Is the digital economy the new speed skating?

What role do you think Canada will  play in the future digital economy?

Industry Canada wants to know–it’s inviting all Canadians to take part in an ongoing discussion about shaping Canada’s digital future. Visit this online forum to share your ideas, perspectives and suggestions with Tony Clement, Minister of Industry, and vote on ideas shared by your neighbours.

Questions from the ministry range from the intangible, like public policy, to the tangible, like infrastructure. Over the next few blogs, I will share my opinions on some of these questions. If you’d like to participate, visit here for more information.

Should Canada focus on increasing innovation in some key sectors or focus on providing the foundation for innovation across the economy?

This reminds me of the age old debate nature or nurture.

Instead of adding to the noise, I want to provide a different framework: a sports analogy. In many ways, sports analogies are more appropriate because many nations are participating, the objectives are clear and the rules are standardized. This voids all variables but one: performance.

Consider the Olympics.  In the first two Olympic Games that Canada hosted, she never won a gold medal. Determined not to let it happen for the third time at the 2010 Vancouver games, the Canadian Olympic Committee (COC) pledged to make Canada a top medal winning contender.

After 16 days of competition, Canada made history by winning the most gold medals–14–of any host country at a Winter Game. COC’s “Own the Podium” program not only unified Canadians, but also achieved a level of excellence the world had never seen. How did we do it? Did we focus on “key sectors” or did we focus on providing the “foundation” across all programs?

First of all, did all “sectors” receive equal funding? No. Canada’s hockey teams received the most funding ($1.3M) and netted two medals. Speed skating, on the other hand, received the fourth-most funding, but netted 10 medals. What does this mean? It means not all medals are created equally: $250K for a speed skating medal and $1M for a hockey medal. Does a hockey medal equal four speed skating medals? The answer really depends on preference. For instance, 13 of South Korea’s 14 medals were in one category: speed skating.

The question is then: how does one maximize return on investment? Not all categories are equal, just as not all ICT sectors have the same potential. No matter how much funding hockey receives, there is only one gold medal to win in that category – unlike speed skating, with 12 gold medals for contention. There is diminishing return on investment at some point.

At the 2010 Winter Games, Canada “owned the podium” by achieving excellence across the board. No single category contributed more than 20% to Canada’s total medal count. On the other hand, speed skating contributed over 90% for South Korea. Did South Korea get lucky when it decided to focus on a single category? Or was it hard work and perseverance?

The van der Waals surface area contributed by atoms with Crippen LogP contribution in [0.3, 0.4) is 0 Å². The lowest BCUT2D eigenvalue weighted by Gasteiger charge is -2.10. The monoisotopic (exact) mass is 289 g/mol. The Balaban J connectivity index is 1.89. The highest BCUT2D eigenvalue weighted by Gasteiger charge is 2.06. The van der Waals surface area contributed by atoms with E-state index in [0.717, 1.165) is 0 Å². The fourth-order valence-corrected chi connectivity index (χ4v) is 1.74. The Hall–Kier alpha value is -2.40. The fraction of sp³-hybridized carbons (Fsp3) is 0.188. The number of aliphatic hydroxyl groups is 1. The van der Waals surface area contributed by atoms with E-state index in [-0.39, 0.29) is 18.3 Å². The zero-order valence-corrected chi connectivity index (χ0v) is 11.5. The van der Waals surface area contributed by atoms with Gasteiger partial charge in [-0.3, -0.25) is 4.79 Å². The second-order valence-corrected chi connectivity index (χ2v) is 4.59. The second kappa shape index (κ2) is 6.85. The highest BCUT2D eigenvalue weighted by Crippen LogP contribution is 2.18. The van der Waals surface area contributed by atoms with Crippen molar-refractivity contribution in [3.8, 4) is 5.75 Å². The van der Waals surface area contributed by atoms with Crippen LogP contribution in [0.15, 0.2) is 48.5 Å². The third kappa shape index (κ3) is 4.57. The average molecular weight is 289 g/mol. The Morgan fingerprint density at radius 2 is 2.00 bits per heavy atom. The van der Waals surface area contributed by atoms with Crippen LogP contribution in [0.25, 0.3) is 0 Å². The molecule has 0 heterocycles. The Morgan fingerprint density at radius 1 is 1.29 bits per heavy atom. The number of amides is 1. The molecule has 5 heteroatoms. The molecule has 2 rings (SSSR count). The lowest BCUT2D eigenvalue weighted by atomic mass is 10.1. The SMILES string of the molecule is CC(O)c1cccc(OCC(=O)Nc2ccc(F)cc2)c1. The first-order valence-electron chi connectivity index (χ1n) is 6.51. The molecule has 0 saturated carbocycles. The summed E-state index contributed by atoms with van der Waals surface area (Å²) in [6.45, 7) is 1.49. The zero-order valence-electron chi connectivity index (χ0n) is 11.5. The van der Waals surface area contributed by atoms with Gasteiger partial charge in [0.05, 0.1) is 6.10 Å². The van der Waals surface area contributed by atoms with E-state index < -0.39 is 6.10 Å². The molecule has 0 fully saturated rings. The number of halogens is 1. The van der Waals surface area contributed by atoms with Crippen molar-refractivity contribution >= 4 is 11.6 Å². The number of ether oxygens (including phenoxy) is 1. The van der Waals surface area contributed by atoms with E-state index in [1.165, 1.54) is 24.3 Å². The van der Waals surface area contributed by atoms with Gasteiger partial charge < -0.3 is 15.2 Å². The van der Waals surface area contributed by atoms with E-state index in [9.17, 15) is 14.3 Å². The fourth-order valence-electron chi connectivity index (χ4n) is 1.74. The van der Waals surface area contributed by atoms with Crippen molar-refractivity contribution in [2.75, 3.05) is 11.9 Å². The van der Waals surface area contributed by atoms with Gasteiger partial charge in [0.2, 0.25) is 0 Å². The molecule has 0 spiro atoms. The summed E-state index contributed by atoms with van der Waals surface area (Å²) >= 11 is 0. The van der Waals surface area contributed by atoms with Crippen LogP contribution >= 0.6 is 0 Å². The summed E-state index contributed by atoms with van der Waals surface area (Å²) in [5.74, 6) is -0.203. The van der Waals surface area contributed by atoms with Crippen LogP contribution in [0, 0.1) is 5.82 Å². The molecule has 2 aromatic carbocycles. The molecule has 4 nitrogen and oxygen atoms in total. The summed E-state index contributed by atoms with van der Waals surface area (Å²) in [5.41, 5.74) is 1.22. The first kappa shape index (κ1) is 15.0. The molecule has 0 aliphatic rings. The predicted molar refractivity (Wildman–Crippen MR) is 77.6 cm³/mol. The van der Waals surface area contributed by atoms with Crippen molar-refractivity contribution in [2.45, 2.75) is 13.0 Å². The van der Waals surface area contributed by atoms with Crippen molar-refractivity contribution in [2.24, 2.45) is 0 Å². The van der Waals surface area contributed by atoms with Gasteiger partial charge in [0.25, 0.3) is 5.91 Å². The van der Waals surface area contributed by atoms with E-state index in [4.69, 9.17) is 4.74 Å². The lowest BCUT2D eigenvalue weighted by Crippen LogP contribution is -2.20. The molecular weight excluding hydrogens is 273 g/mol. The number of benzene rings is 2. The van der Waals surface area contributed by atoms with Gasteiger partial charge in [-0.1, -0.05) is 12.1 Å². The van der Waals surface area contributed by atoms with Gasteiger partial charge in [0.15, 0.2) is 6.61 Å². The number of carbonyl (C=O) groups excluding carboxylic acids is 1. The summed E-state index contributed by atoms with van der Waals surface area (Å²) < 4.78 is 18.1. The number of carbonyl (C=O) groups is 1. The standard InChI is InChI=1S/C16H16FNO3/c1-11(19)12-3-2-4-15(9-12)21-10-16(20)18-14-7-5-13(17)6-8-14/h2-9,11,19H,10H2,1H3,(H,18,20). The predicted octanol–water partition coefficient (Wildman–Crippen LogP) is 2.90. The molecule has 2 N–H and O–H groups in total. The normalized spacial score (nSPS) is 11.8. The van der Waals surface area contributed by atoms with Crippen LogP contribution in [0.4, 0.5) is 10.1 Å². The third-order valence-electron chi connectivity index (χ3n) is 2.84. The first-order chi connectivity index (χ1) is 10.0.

If South Korea wished to match Canada’s 14 gold medals, how could they do it? First, they could cast a larger net by expanding into other categories. Even if South Korea placed first in all their speed skating events, they would still be two gold medals short of Canada’s 14. Should hockey be one of the programs it expands to, since South Korea already has some of the fastest skaters in the world? The South Korean government could finance the same $1.3M that the Canadian national hockey teams received, but that does not replicate the attitudes and rounded skills that some Canadians players developed as kids playing outdoors in sub-zero weather.

Final thoughts

Asking Canada if one should focus on key sectors or provide a foundation is similar to asking Canada if one prefers two hockey medals or 10 speed skating medals. Just as medal favourites could miss the mark when it counts the most, some ICT sectors will take longer to ripen than others. The best way to predict the future is to create it, but leading ICT companies are not sharing their technology roadmaps. This is why it would be prudent for Canada to provide the foundation for innovation across the economy. Although one could focus on “key sectors” such as consumer electronics manufacturing, in the end, a firm or nation is more competitive when its attitude is increasing productivity across all sectors. There is no telling how any market will evolve over time in an uncertain economy.

Market inertia will be dampened by debt, but the long-term vision should be Canadian businesses “owning the digital economy network”. This includes, for example, a world-class Canadian search engine, a Canadian online media service destination and a Canadian-controlled global advertising network. Canadian digital goods and services can be as much an international brand as Belgium chocolate or Swiss watches.

Tim Tang

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